As Maine’s two major utility companies revised total restoration time estimates to indicate that work would not be done until late Saturday, communities across Maine are coping with the reality of being without power for several days.
As of 5:30 p.m. Wednesday, Central Maine Power reported that about 168,000 customers remained without power, down from a peak of more than 400,000 customers without power Monday.
By early Wednesday evening, Emera Maine, which services most of the northern part of the state, reported that about 36,800 of its customers remained without power.
The damage caused by Monday’s storm is considered worse than the ice storm of 1998. It could take weeks to fully grasp the cost of the damage it caused, according to the Maine Emergency Management Agency. On Wednesday, Susan Faloon, spokeswoman for MEMA, announced that the state would apply for federal disaster aid to help pay for cleanup and repair.
While work is not done clearing roads and restoring power, MEMA is confident things should be getting back to some sense of normalcy in the coming days.
“We’re not out of the woods yet, but it’s apparent to me that we’re heading in the right direction,” MEMA operations staffer Kevin Rousseau said at a news conference Wednesday.
As hundreds of line repair and tree crews work around the clock across the state, utility companies are beginning to release estimated restoration times for areas still without power.
On Tuesday night, Emera Maine said 90 percent of customers in northern Penobscot and Piscataquis counties can expect to have their power restored by 10 p.m. Thursday, with almost all remaining customers being restored by the end of the day Friday.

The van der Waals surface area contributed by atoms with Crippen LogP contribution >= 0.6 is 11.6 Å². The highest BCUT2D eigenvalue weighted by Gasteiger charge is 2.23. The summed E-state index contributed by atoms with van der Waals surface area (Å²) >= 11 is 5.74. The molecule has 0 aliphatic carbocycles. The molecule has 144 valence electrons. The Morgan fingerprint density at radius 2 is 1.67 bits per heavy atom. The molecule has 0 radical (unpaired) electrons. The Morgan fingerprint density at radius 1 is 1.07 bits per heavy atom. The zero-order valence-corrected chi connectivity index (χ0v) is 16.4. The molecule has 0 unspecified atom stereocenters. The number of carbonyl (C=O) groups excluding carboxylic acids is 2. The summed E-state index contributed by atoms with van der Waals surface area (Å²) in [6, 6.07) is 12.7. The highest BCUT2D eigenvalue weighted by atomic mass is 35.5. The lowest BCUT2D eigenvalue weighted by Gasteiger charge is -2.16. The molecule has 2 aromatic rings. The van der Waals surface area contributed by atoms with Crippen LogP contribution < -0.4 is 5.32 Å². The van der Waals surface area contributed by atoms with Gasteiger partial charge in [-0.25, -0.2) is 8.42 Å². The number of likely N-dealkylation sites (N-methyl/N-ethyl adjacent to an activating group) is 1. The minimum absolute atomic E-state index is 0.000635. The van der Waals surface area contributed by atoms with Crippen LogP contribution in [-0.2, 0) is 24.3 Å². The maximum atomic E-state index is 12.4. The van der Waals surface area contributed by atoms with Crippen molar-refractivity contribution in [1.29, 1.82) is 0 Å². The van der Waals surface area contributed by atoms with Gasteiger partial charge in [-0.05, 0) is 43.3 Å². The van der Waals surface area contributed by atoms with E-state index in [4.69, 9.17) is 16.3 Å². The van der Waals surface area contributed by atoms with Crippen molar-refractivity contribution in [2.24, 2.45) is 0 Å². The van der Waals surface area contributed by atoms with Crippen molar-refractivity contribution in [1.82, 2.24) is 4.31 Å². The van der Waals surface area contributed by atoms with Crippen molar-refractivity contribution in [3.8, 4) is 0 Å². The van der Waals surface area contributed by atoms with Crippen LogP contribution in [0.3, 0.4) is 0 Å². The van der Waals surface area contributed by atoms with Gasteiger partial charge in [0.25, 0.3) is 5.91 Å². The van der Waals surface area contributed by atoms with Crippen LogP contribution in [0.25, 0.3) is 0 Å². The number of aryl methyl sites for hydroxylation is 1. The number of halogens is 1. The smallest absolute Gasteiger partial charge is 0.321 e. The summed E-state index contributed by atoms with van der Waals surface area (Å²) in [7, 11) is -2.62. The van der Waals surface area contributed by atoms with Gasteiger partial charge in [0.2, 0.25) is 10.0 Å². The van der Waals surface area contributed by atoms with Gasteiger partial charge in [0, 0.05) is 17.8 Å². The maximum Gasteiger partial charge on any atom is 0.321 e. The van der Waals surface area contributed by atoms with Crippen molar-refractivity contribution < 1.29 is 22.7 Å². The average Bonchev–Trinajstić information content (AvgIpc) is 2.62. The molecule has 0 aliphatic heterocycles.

In southern Penobscot County — including Greater Bangor and the Orono/Old Town area — and Hancock County, Emera expects to restore power to 90 percent of customers by 10 p.m. Friday with remaining outages being restored by the end of day Saturday.
Central Maine Power is updating its estimated restoration times online as assessments of outage areas are being complete. Currently, restoration times stretch into Saturday by 10 p.m.; however, many towns are still being assessed.
Waldo, Sagadahoc, Lincoln and Knox counties along the coast continue to languish in the aftermath of damage to Maine’s power grid. In Georgetown, where nearly every customer remained without power at midday Wednesday, CMP expects to restore power by Friday at 10 p.m., but restoration data are not complete for all Sagadahoc towns.
In Waldo County, CMP data Wednesday morning showed that every customer in Palermo and Monroe remained without power while the majority of customers in Winterport and Burnham were without electricity.
Getting the state back to a level of normalcy is a challenge, Rousseau said, given that ― aside from northern counties ― the storm spared no one.
Roads across the state are continuing to reopen as downed power lines and trees are safely removed, according to MEMA. However, at Wednesday’s news conference, Maine State Police Chief Robert Williams said it will likely be at least Saturday until most roads are clear.